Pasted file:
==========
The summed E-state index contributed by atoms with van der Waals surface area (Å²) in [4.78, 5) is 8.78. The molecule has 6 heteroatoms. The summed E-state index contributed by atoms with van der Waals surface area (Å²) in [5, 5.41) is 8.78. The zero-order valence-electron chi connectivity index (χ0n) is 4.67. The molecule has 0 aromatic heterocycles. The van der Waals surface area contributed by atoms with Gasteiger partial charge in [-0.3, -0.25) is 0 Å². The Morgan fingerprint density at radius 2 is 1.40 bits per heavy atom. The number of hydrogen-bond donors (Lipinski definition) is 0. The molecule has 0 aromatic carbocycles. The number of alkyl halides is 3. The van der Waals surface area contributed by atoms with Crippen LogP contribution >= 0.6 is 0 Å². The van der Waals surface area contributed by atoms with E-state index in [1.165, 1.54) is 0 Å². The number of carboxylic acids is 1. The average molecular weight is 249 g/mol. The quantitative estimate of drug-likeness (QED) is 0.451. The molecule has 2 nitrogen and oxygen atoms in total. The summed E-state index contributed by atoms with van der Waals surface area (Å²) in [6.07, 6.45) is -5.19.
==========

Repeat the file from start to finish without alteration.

The summed E-state index contributed by atoms with van der Waals surface area (Å²) in [4.78, 5) is 8.78. The molecule has 6 heteroatoms. The summed E-state index contributed by atoms with van der Waals surface area (Å²) in [5, 5.41) is 8.78. The zero-order valence-electron chi connectivity index (χ0n) is 4.67. The molecule has 0 aromatic heterocycles. The van der Waals surface area contributed by atoms with Gasteiger partial charge in [-0.3, -0.25) is 0 Å². The Morgan fingerprint density at radius 2 is 1.40 bits per heavy atom. The number of hydrogen-bond donors (Lipinski definition) is 0. The molecule has 0 aromatic carbocycles. The number of alkyl halides is 3. The van der Waals surface area contributed by atoms with Crippen LogP contribution >= 0.6 is 0 Å². The van der Waals surface area contributed by atoms with E-state index in [1.165, 1.54) is 0 Å². The number of carboxylic acids is 1. The average molecular weight is 249 g/mol. The quantitative estimate of drug-likeness (QED) is 0.451. The molecule has 2 nitrogen and oxygen atoms in total. The summed E-state index contributed by atoms with van der Waals surface area (Å²) in [6.07, 6.45) is -5.19.